Charon: If you look on the left, you will see the Caves of Despair, and if you look on the right, you'll see the Hanging Gardens of Disgusting Diseases.

Disclaimer: No winged harpies were harmed or sent to a fiery grave during the production of this motion picture.

All Xena/Hercules reviews


  1. Funny thing... one word in this post really jumped out at me: lamia. I think I'm more obsessed with the BBC's Merlin than I realised! :p

    Sounds like this was a good episode! Pity I can't really remember much of the few episodes I have seen (mostly earlier ones). Wish I had a decent video library here like I did in Liège and I could check them out!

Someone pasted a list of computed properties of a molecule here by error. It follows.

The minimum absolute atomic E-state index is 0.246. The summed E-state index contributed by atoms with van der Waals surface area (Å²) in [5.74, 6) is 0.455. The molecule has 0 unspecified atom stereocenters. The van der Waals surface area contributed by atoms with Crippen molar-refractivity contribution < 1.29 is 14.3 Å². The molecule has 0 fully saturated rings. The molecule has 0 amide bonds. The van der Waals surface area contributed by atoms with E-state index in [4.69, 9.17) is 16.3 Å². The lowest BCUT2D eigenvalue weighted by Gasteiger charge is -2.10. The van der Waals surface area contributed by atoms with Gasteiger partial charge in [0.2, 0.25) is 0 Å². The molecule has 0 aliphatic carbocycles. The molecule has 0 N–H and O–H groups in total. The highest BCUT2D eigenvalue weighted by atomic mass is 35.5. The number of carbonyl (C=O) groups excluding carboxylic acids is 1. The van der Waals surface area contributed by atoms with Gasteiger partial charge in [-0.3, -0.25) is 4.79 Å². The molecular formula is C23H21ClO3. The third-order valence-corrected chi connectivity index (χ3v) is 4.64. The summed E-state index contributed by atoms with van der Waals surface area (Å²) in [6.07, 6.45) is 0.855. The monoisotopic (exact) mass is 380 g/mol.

2. Something waaay in the back of my mind says that Hades did have a helmet of invisibility. I can't put my finger on it, but I'll see if I can track it down. I think it was connected with the interpretation of Hades as meaning "unseen, hidden".

    1. My Greek mythology memory banks (compiled sometime between the 5th and 7th grades) are telling me that Hades did indeed have a Helmet of Invisibility, and that Hermes or one of the other Gods borrowed it and loaned it to one of the Heroes for some quest... Don't remember which though.

    2. Ooops, should have hit 'reply' - see comment below!

  3. Found it:

    It seems to come from a variant on the story of Perseus killing Medusa. It's in Hesiod and Apollodorus, so fairly well attested, but fairly briefly described.

  4. It was definitely Perseus who used it. One of my favourite stories in mythology.